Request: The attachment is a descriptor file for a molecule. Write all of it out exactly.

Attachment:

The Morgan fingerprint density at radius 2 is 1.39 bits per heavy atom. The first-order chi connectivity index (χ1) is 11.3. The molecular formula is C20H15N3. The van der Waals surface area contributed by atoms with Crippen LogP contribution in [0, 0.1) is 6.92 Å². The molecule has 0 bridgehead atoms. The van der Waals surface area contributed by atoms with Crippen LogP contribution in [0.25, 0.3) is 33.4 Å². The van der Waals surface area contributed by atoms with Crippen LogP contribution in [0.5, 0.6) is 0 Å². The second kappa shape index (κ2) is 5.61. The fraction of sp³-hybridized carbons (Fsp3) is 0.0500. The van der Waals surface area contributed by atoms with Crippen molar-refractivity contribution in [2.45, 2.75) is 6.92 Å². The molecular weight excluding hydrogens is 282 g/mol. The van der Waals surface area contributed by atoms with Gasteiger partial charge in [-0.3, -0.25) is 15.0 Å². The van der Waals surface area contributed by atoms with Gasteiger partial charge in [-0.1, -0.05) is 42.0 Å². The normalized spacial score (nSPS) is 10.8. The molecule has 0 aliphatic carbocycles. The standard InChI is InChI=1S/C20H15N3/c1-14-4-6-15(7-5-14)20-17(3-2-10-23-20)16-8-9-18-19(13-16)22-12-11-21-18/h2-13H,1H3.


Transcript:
The Morgan fingerprint density at radius 2 is 1.39 bits per heavy atom. The first-order chi connectivity index (χ1) is 11.3. The molecular formula is C20H15N3. The van der Waals surface area contributed by atoms with Crippen LogP contribution in [0, 0.1) is 6.92 Å². The molecule has 0 bridgehead atoms. The van der Waals surface area contributed by atoms with Crippen LogP contribution in [0.25, 0.3) is 33.4 Å². The van der Waals surface area contributed by atoms with Crippen LogP contribution in [0.5, 0.6) is 0 Å². The second kappa shape index (κ2) is 5.61. The fraction of sp³-hybridized carbons (Fsp3) is 0.0500. The van der Waals surface area contributed by atoms with Crippen molar-refractivity contribution in [2.45, 2.75) is 6.92 Å². The molecular weight excluding hydrogens is 282 g/mol. The van der Waals surface area contributed by atoms with Gasteiger partial charge in [-0.3, -0.25) is 15.0 Å². The van der Waals surface area contributed by atoms with Gasteiger partial charge in [-0.1, -0.05) is 42.0 Å². The normalized spacial score (nSPS) is 10.8. The molecule has 0 aliphatic carbocycles. The standard InChI is InChI=1S/C20H15N3/c1-14-4-6-15(7-5-14)20-17(3-2-10-23-20)16-8-9-18-19(13-16)22-12-11-21-18/h2-13H,1H3.